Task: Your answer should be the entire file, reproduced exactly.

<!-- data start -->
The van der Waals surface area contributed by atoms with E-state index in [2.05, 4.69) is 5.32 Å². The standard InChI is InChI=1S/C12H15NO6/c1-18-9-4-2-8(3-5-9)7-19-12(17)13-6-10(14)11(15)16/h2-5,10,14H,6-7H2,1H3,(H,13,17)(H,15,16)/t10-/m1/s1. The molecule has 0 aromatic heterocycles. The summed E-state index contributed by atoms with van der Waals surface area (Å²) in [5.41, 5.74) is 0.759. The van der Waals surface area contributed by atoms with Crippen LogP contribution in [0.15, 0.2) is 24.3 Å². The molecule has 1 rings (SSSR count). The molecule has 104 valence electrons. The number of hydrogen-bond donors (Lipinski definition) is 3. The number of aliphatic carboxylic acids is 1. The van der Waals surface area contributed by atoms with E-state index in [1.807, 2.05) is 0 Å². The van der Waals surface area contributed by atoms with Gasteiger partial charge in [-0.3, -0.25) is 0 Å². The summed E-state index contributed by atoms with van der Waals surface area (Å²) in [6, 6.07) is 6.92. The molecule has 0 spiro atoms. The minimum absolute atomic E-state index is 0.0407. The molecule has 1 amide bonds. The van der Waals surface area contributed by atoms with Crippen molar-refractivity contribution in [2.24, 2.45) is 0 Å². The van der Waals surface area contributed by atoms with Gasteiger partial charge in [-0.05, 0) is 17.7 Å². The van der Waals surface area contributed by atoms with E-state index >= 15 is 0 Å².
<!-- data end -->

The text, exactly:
The van der Waals surface area contributed by atoms with E-state index in [2.05, 4.69) is 5.32 Å². The standard InChI is InChI=1S/C12H15NO6/c1-18-9-4-2-8(3-5-9)7-19-12(17)13-6-10(14)11(15)16/h2-5,10,14H,6-7H2,1H3,(H,13,17)(H,15,16)/t10-/m1/s1. The molecule has 0 aromatic heterocycles. The summed E-state index contributed by atoms with van der Waals surface area (Å²) in [5.41, 5.74) is 0.759. The van der Waals surface area contributed by atoms with Crippen LogP contribution in [0.15, 0.2) is 24.3 Å². The molecule has 1 rings (SSSR count). The molecule has 104 valence electrons. The number of hydrogen-bond donors (Lipinski definition) is 3. The number of aliphatic carboxylic acids is 1. The van der Waals surface area contributed by atoms with E-state index in [1.807, 2.05) is 0 Å². The van der Waals surface area contributed by atoms with Gasteiger partial charge in [-0.3, -0.25) is 0 Å². The summed E-state index contributed by atoms with van der Waals surface area (Å²) in [6, 6.07) is 6.92. The molecule has 0 spiro atoms. The minimum absolute atomic E-state index is 0.0407. The molecule has 1 amide bonds. The van der Waals surface area contributed by atoms with Crippen molar-refractivity contribution in [2.24, 2.45) is 0 Å². The van der Waals surface area contributed by atoms with Gasteiger partial charge in [-0.05, 0) is 17.7 Å². The van der Waals surface area contributed by atoms with E-state index >= 15 is 0 Å².